ECONOMICS: Singapore dollar
Far Eastern Economic Review
Feb 19, 1998
At Arm's Length
* By Salil Tripathi in Jakarta
Singapore likes the compliment economists pay when they call it an
island of rectitude in an ocean of profligacy. It's a compliment that
was doubled when Malaysian Prime Minister Mahathir Mohamad proposed
denominating intra-Asean trade in Singapore's sturdy dollar.
The problem is, letting its currency become the regional standard
could subject the island state to some of the same economic storms
buffeting its neighbours. And that's why the proposal is unlikely to
find much support in Singapore itself.
For the Monetary Authority of Singapore, a strong dollar which it can
control is an article of faith, its No. 1 weapon to keep out imported
inflation and curb exchange-rate volatility. Indeed, says P.K. Basu,
senior economist at UBS Securities in Singapore, if Asean trade was
denominated in Singapore dollars, the city-state would have suffered
more during the current turmoil.
That's not to say Singapore wouldn't benefit from a greater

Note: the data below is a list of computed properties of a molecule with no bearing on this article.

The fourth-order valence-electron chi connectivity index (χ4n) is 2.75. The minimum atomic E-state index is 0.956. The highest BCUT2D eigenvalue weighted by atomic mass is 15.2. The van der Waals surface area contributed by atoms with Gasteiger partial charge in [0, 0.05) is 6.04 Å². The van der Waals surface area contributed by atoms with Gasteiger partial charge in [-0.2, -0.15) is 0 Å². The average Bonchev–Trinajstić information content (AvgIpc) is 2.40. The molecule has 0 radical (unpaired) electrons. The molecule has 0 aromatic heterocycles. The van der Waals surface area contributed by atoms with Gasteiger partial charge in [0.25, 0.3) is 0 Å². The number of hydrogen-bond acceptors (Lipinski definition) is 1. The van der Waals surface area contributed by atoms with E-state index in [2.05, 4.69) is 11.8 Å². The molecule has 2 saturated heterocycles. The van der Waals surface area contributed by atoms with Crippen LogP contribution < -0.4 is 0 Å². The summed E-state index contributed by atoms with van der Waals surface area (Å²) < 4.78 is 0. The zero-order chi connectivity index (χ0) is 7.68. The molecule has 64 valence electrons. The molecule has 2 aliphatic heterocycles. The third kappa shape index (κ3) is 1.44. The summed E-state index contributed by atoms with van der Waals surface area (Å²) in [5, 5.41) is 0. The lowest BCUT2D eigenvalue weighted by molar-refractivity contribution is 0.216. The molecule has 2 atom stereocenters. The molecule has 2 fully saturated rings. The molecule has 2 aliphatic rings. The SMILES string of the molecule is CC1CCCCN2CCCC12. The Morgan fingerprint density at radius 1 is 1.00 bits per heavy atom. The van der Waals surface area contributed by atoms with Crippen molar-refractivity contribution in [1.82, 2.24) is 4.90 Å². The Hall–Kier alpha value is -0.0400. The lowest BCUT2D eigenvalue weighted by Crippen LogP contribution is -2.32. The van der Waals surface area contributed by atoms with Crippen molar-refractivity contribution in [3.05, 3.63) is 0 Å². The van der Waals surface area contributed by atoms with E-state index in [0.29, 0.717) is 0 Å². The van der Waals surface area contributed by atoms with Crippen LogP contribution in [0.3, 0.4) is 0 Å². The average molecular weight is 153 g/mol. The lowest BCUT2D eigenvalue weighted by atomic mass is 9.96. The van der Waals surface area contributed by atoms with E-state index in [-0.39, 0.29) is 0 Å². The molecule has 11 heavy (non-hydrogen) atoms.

role. As Singapore develops as a financial centre, the government may
decide to authorize greater lending of Singapore dollars abroad, to
allow Singapore companies in the region to lower their exchange risk.
Cooperation on monetary policy could also he stabilize a region
with which its economy is intertwined. But any change in that direction
would be gradual. "The Singapore dollar may form a small but useful part
of a basket of reserve currencies," says Mukul Asher, professor of
economics at the National University of Singapore. "But to waste energy
on thinking seriously about it being the or even a major reserve
currency is to be in a denial mode about the real causes of the crisis."